Thirteen rickety garage boxes with a leaky roof and an allure of illegal dumping: not exactly a show that makes the average home hunter’s heart beat faster. But Lauren Grosenberger and Robin Schaefer saw it as their future family home.
Have you heard about a head and neck trunk farm? You come across this type of ’embodied’ architecture in the Dutch province of Friesland. Call it the perfect typology for working from home: people live in the head, work in the body and neck form the intermediate link. With a little imagination you could call Lauren Grusenmeyer and Ruben Sciffer’s home the urban counterpart to such a farmhouse, because the new building is made up of three different volumes. On the street side is a “Halle” with a coffee shop and yoga studio. Robin is the foodie on duty, Lauren Yogi. A glass “neck” leads from the café to the “Coop”: their family home in the form of an all-glass open plan living space that opens onto the enclosed garden. “It was our dream to combine work, family and life in one place,” says Lauren. Holy Trinity now comes together under the name Home Practice, in the working-class neighborhood of Brugse Poort in Ghent.
It all started three years ago when a couple got the chance to buy a thirteen box plot of land for their garage. Admittedly in tatters. “There was no electricity and it was raining inside.” The boxes were in a narrow side alley, in a dark corner that attracted illegal dumping. But the young couple saw opportunities rather than problems. Lorraine: “We saw the huge potential of the place. But to make sure that we were actually allowed to live here, we first approached the city of Ghent. We learned that boarded-up houses had been standing here in the 1930s, so that the land still had a residential purpose. Moreover, the city was So excited about our plan: to tackle a run-down place by removing its squalor and greening it and to start a neighborhood initiative: our café. But when we submitted our building application a few months later, we got a hood on the nose. They saw our plot of land as part of a larger plan: the side by side. With neighboring barns, this could become a joint venture with a public garden. It faltered, because we had bought the land in the meantime and were not interested in such co-operation. We negotiated and were finally allowed to carry out our plan, just as we wanted it to be.”
This plan came from Felt, an architecture firm in Ghent founded by Jasper Stevens and Karel Verstraeten in 2014. Good move, because their first design was an instant hit. “When we saw their proposal, we said, ‘You have painted our dream.'” We hardly changed anything about the first floor plan. Only the kitchen and sitting area changed places. And upstairs we converted one large bedroom into two small rooms.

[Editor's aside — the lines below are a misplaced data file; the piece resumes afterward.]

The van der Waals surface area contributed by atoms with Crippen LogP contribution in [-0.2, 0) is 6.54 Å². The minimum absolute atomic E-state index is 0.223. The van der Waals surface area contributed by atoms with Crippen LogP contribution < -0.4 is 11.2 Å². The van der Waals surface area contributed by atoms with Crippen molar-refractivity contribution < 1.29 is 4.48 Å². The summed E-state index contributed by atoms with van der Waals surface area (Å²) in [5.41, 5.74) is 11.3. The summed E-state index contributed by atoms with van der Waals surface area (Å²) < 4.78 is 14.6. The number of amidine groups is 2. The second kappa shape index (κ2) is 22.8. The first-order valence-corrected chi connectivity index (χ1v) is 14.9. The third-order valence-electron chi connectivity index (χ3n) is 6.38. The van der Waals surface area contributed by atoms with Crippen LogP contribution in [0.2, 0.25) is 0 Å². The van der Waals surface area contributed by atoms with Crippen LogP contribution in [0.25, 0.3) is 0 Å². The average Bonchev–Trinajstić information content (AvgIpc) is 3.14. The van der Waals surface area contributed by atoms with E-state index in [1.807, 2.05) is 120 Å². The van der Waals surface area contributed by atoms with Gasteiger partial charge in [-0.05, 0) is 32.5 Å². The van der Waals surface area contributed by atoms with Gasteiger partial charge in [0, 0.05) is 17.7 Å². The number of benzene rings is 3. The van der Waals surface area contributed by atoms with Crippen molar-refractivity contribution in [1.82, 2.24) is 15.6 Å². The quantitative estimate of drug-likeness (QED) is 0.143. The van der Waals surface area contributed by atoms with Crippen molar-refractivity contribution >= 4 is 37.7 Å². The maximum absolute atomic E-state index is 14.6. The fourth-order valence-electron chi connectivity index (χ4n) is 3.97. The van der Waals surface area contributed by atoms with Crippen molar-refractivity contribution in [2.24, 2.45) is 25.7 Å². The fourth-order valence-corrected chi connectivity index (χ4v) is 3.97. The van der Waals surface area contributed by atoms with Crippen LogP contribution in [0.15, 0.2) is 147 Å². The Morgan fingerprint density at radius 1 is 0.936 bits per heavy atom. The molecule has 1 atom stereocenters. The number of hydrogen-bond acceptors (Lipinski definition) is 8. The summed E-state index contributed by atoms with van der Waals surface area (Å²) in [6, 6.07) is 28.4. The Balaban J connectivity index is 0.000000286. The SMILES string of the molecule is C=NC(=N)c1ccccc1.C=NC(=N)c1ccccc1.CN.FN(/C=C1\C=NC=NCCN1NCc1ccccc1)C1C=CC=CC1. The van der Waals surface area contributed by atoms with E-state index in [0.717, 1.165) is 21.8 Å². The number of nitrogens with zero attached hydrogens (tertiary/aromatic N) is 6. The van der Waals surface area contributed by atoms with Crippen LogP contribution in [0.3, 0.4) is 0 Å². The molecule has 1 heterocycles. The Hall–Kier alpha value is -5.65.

Grusenmeyer and Sciffer provided much inspiration for the architects. Pictures of traditional Japanese homes with sliding paper walls, among others, but also Eames House: the famous designer couple’s modern studio home, designed as a modular building block of steel and glass. These two effects will definitely return. Just look at the rhythm of the wood paneling on the wall in the kitchen, yoga studio, and café. The metal of the Eames House did not suit the architects of the working class area, so it became a lightweight brick facade. However, they kept the large glass partitions and the idea of double height spaces at stair height.
When it comes to money, the couple has kept their cool. Lorraine: “We knew very well what we wanted to spend: 2,000 euros max per square metre. This is aggravated by the new building standards. We often had to puzzle and search, but we succeeded.” Among other things, the use of structural materials as a finish. For example, the entire wood frame structure remained visible, just look at the rafters in the ceiling and at the glass wall. The walls were covered with Fermacell, an environmental alternative to plaster. It is usually plastered, but we left it exposed. By providing wood slats on the seams you don’t see that they are all loose boards. In the café we chose wider beams so shelves could be placed on them.”
Robin says they made the most money in the kitchen. “I am a real hobby cook. The kitchen should be large and comfortable, preferably made entirely of stainless steel. The architects drew the kitchen of my dreams, but when we received the quotation, it turned out to be out of our league.” In search of a more affordable alternative, Lauren came across Firmax, a Belgian company that makes kitchens based on Ikea cabinets. “They don’t just sell other facades, they make whole kitchens that you can customize to a reasonable extent. Our Firmax kitchen costs half as much as a custom kitchen. Of course there are also limitations: because of the modular system, you have to make compromises. For example, the cabinet wall does not reach The roof and the rhythm of the doors don’t quite match the beam structure.”
Another big saving is electricity: Robin installed it himself. “Technology matters to me. On top of that, I really wanted home automation and access control for the yoga teachers who come here. Leaving that to a professional was out of our budget,” he says, quickly adding, “I have to admit I totally underestimated it. You have loosened at least six kilometers of flexible pipe. Until I could no longer move my arms and shoulders.” His tireless work has paid off: the yoga studio, where nine other teachers teach besides Lauren, operates completely independently, separate from the family home. Because no matter how wonderful the combination of work, life and family is, It is sometimes gratifying to close that door.
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